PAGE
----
One of the reasons I dont have ribbons (even custom ones) on my forms is to simplify layout and promote easier use of the software. I utilise the top 20mm of each form to create "menu bars" applicable to that form or a subset of forms. Sure it is a lot of cutting and pasting when you have 40 odd primary forms but it so much more intuitive than tabbed ribbons.

Posted by: Peter Hibbs Oct 18 2019, 03:05 PM

Hi Gerrit,

OK, fair enough and good luck with the project.


Posted by: Gerrit Oct 18 2019, 04:05 PM

The DBGuy;

Perfect, worked 100% You are a legend, thank you.

Only 42 lines of code to highlight and paste in your code.


Posted by: AlbertKallal Oct 18 2019, 06:14 PM

I have a nice little date picker that should do the trick for you.

As for ribbons?

Actually, I am a big fan of ribbons. They have high usability when done right. While most “menu” bars group by function, ribbons when done right are grouped by “task” at hand. So they require more thought, but are a welcome approach and are not just simply a replacement for menu bars.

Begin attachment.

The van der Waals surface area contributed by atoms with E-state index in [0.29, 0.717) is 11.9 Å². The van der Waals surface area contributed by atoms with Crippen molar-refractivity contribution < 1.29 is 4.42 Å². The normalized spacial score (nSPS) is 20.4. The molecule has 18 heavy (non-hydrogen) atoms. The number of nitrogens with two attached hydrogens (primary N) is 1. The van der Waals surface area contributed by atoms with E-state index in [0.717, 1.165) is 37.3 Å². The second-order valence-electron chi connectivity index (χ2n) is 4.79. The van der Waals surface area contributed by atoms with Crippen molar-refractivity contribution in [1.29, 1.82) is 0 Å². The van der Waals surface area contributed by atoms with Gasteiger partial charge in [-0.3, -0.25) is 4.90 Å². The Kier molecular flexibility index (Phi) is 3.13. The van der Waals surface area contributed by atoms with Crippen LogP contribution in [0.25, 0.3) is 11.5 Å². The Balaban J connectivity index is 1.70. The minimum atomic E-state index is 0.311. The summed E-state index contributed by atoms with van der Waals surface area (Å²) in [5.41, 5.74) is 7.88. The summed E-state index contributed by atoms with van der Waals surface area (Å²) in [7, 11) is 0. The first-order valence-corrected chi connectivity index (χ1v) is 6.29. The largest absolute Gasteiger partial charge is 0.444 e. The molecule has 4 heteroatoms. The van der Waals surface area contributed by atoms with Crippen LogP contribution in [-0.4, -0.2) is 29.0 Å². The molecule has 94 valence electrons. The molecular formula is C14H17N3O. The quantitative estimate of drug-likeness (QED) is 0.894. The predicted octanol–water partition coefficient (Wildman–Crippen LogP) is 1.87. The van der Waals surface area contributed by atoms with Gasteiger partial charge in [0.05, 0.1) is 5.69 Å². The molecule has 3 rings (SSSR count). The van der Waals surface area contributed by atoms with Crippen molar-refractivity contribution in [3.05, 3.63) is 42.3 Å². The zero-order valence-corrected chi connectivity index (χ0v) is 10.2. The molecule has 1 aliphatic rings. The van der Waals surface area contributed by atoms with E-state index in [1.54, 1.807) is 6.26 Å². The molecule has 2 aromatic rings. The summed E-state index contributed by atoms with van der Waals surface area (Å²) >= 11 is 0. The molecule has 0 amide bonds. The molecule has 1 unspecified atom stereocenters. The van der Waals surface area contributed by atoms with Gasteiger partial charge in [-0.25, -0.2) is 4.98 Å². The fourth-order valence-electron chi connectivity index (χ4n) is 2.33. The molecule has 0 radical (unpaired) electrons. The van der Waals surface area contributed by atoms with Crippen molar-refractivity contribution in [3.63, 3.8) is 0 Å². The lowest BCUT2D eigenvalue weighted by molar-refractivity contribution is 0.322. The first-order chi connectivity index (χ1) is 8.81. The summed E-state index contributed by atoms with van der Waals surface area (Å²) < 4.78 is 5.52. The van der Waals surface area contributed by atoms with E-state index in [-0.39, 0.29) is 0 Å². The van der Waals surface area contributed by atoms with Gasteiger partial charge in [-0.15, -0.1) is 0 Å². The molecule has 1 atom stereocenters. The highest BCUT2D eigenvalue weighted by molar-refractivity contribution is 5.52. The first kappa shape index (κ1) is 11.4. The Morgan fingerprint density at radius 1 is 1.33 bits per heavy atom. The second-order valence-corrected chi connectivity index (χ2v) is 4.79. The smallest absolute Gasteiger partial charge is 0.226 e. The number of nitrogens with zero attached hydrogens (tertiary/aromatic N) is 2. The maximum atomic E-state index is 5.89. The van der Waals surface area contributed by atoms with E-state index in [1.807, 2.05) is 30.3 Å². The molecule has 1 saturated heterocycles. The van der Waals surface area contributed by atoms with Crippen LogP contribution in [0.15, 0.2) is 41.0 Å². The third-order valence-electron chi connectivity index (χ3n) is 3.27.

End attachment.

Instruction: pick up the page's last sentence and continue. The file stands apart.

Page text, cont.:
And for most forms, a tabbed ribbon should not be required unless you have a “ton” of functionally in that ribbon. (so a straw argument that custom ribbons need tabs – they should not). A ribbon requiring tabs means you “really” have a feature rich application. But then again you can context switch to the tab at hand, and then no drill down need occur like menu bars anyway.

Anyway, as for the calendar popup?

Much agree that a “button” beside the control uses up space (but, if you have the space, then I like this choice). And in Access the little calendar icon only shows when in the field.

As for a double click being a industry standard?

Outlook, Quick Books, Simply Accounting (now sage) don’t use double click for dates. So I would NOT claim this is a wide spread industry standard. And .net applications don’t work this way either. And two of the best (and widespread) tool makers for web and desktop (DevExpress and Telerik) don’t do this either.